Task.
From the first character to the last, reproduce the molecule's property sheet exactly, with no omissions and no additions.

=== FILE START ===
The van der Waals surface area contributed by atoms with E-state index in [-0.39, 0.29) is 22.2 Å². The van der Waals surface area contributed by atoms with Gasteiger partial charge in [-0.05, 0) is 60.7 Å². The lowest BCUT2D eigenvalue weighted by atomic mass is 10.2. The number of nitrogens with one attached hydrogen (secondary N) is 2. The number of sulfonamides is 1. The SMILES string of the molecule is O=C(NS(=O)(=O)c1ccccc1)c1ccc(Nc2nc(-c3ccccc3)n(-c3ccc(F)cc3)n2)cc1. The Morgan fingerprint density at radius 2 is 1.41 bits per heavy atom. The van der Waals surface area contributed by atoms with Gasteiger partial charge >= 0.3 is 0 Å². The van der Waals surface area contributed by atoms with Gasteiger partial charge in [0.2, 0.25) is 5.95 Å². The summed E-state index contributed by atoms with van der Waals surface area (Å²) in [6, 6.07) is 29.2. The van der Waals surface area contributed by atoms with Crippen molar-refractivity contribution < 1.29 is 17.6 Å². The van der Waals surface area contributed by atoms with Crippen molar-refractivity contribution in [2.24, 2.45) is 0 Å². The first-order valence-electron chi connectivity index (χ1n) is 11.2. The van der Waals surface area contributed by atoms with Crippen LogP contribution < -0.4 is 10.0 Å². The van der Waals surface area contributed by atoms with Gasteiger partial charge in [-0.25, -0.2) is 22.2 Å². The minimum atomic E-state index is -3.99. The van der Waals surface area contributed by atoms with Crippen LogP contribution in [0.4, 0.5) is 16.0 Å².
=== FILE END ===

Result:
The van der Waals surface area contributed by atoms with E-state index in [-0.39, 0.29) is 22.2 Å². The van der Waals surface area contributed by atoms with Gasteiger partial charge in [-0.05, 0) is 60.7 Å². The lowest BCUT2D eigenvalue weighted by atomic mass is 10.2. The number of nitrogens with one attached hydrogen (secondary N) is 2. The number of sulfonamides is 1. The SMILES string of the molecule is O=C(NS(=O)(=O)c1ccccc1)c1ccc(Nc2nc(-c3ccccc3)n(-c3ccc(F)cc3)n2)cc1. The Morgan fingerprint density at radius 2 is 1.41 bits per heavy atom. The van der Waals surface area contributed by atoms with Gasteiger partial charge >= 0.3 is 0 Å². The van der Waals surface area contributed by atoms with Gasteiger partial charge in [0.2, 0.25) is 5.95 Å². The summed E-state index contributed by atoms with van der Waals surface area (Å²) in [6, 6.07) is 29.2. The van der Waals surface area contributed by atoms with Crippen molar-refractivity contribution < 1.29 is 17.6 Å². The van der Waals surface area contributed by atoms with Crippen molar-refractivity contribution in [2.24, 2.45) is 0 Å². The first-order valence-electron chi connectivity index (χ1n) is 11.2. The van der Waals surface area contributed by atoms with Crippen LogP contribution < -0.4 is 10.0 Å². The van der Waals surface area contributed by atoms with Gasteiger partial charge in [-0.25, -0.2) is 22.2 Å². The minimum atomic E-state index is -3.99. The van der Waals surface area contributed by atoms with Crippen LogP contribution in [0.4, 0.5) is 16.0 Å².